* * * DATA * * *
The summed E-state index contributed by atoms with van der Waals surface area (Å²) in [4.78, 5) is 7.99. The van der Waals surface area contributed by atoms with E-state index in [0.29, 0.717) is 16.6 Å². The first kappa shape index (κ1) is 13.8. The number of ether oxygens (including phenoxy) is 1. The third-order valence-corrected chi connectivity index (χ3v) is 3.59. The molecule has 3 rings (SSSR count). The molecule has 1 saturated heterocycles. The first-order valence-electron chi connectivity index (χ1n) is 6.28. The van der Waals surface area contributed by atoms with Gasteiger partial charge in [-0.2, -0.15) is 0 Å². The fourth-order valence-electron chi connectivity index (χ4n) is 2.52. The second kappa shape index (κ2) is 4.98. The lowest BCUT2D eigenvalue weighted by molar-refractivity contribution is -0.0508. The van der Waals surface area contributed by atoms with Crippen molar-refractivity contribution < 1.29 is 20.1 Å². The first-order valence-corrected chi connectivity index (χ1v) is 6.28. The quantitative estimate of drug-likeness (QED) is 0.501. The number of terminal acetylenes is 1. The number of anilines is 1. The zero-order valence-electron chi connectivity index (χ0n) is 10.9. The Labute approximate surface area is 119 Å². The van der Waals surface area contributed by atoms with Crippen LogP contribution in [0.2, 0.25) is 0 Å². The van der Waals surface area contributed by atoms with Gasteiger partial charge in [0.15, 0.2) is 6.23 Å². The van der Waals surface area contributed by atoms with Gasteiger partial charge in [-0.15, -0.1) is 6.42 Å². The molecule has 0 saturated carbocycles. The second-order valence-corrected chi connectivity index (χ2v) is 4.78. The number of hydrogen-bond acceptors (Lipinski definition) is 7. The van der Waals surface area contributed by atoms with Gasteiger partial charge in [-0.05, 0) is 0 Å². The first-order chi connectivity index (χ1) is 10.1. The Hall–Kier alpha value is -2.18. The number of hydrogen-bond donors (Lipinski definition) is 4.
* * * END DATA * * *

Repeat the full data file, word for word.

The summed E-state index contributed by atoms with van der Waals surface area (Å²) in [4.78, 5) is 7.99. The van der Waals surface area contributed by atoms with E-state index in [0.29, 0.717) is 16.6 Å². The first kappa shape index (κ1) is 13.8. The number of ether oxygens (including phenoxy) is 1. The third-order valence-corrected chi connectivity index (χ3v) is 3.59. The molecule has 3 rings (SSSR count). The molecule has 1 saturated heterocycles. The first-order valence-electron chi connectivity index (χ1n) is 6.28. The van der Waals surface area contributed by atoms with Gasteiger partial charge in [-0.2, -0.15) is 0 Å². The fourth-order valence-electron chi connectivity index (χ4n) is 2.52. The second kappa shape index (κ2) is 4.98. The lowest BCUT2D eigenvalue weighted by molar-refractivity contribution is -0.0508. The van der Waals surface area contributed by atoms with Crippen molar-refractivity contribution < 1.29 is 20.1 Å². The first-order valence-corrected chi connectivity index (χ1v) is 6.28. The quantitative estimate of drug-likeness (QED) is 0.501. The number of terminal acetylenes is 1. The number of anilines is 1. The zero-order valence-electron chi connectivity index (χ0n) is 10.9. The Labute approximate surface area is 119 Å². The van der Waals surface area contributed by atoms with Crippen LogP contribution in [0.2, 0.25) is 0 Å². The van der Waals surface area contributed by atoms with Gasteiger partial charge in [0.15, 0.2) is 6.23 Å². The van der Waals surface area contributed by atoms with Gasteiger partial charge in [-0.15, -0.1) is 6.42 Å². The molecule has 0 saturated carbocycles. The second-order valence-corrected chi connectivity index (χ2v) is 4.78. The number of hydrogen-bond acceptors (Lipinski definition) is 7. The van der Waals surface area contributed by atoms with Gasteiger partial charge in [-0.05, 0) is 0 Å². The first-order chi connectivity index (χ1) is 10.1. The Hall–Kier alpha value is -2.18. The number of hydrogen-bond donors (Lipinski definition) is 4.